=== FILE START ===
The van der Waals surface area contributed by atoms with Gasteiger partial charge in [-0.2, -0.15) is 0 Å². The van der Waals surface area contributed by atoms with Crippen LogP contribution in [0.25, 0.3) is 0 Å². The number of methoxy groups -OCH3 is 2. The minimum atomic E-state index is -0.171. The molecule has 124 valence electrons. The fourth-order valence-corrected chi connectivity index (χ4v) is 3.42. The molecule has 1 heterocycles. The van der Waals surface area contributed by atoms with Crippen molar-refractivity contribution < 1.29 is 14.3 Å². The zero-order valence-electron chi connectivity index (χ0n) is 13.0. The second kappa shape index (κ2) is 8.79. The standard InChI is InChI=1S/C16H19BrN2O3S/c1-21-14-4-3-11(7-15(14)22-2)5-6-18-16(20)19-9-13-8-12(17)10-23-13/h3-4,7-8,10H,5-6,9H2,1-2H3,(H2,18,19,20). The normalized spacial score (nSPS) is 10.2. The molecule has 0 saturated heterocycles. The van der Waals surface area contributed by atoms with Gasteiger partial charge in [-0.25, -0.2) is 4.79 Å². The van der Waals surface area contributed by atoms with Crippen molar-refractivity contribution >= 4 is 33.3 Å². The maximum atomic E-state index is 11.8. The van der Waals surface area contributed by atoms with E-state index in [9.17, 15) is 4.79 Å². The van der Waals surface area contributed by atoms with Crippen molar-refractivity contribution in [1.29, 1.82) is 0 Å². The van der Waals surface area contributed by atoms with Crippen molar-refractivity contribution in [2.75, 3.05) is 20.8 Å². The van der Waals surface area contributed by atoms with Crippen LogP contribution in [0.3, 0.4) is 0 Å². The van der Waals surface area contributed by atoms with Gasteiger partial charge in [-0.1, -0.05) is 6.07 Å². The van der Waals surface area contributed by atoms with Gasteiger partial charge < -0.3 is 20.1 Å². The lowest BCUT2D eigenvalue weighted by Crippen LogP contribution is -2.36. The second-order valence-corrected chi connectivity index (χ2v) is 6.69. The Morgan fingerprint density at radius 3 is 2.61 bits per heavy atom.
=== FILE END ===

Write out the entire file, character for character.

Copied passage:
The van der Waals surface area contributed by atoms with Gasteiger partial charge in [-0.2, -0.15) is 0 Å². The van der Waals surface area contributed by atoms with Crippen LogP contribution in [0.25, 0.3) is 0 Å². The number of methoxy groups -OCH3 is 2. The minimum atomic E-state index is -0.171. The molecule has 124 valence electrons. The fourth-order valence-corrected chi connectivity index (χ4v) is 3.42. The molecule has 1 heterocycles. The van der Waals surface area contributed by atoms with Crippen molar-refractivity contribution < 1.29 is 14.3 Å². The zero-order valence-electron chi connectivity index (χ0n) is 13.0. The second kappa shape index (κ2) is 8.79. The standard InChI is InChI=1S/C16H19BrN2O3S/c1-21-14-4-3-11(7-15(14)22-2)5-6-18-16(20)19-9-13-8-12(17)10-23-13/h3-4,7-8,10H,5-6,9H2,1-2H3,(H2,18,19,20). The normalized spacial score (nSPS) is 10.2. The molecule has 0 saturated heterocycles. The van der Waals surface area contributed by atoms with Gasteiger partial charge in [-0.25, -0.2) is 4.79 Å². The van der Waals surface area contributed by atoms with Crippen molar-refractivity contribution >= 4 is 33.3 Å². The maximum atomic E-state index is 11.8. The van der Waals surface area contributed by atoms with E-state index in [9.17, 15) is 4.79 Å². The van der Waals surface area contributed by atoms with Crippen molar-refractivity contribution in [1.29, 1.82) is 0 Å². The van der Waals surface area contributed by atoms with Crippen molar-refractivity contribution in [2.75, 3.05) is 20.8 Å². The van der Waals surface area contributed by atoms with Crippen LogP contribution in [0.3, 0.4) is 0 Å². The van der Waals surface area contributed by atoms with Gasteiger partial charge in [-0.1, -0.05) is 6.07 Å². The van der Waals surface area contributed by atoms with Gasteiger partial charge < -0.3 is 20.1 Å². The lowest BCUT2D eigenvalue weighted by Crippen LogP contribution is -2.36. The second-order valence-corrected chi connectivity index (χ2v) is 6.69. The Morgan fingerprint density at radius 3 is 2.61 bits per heavy atom.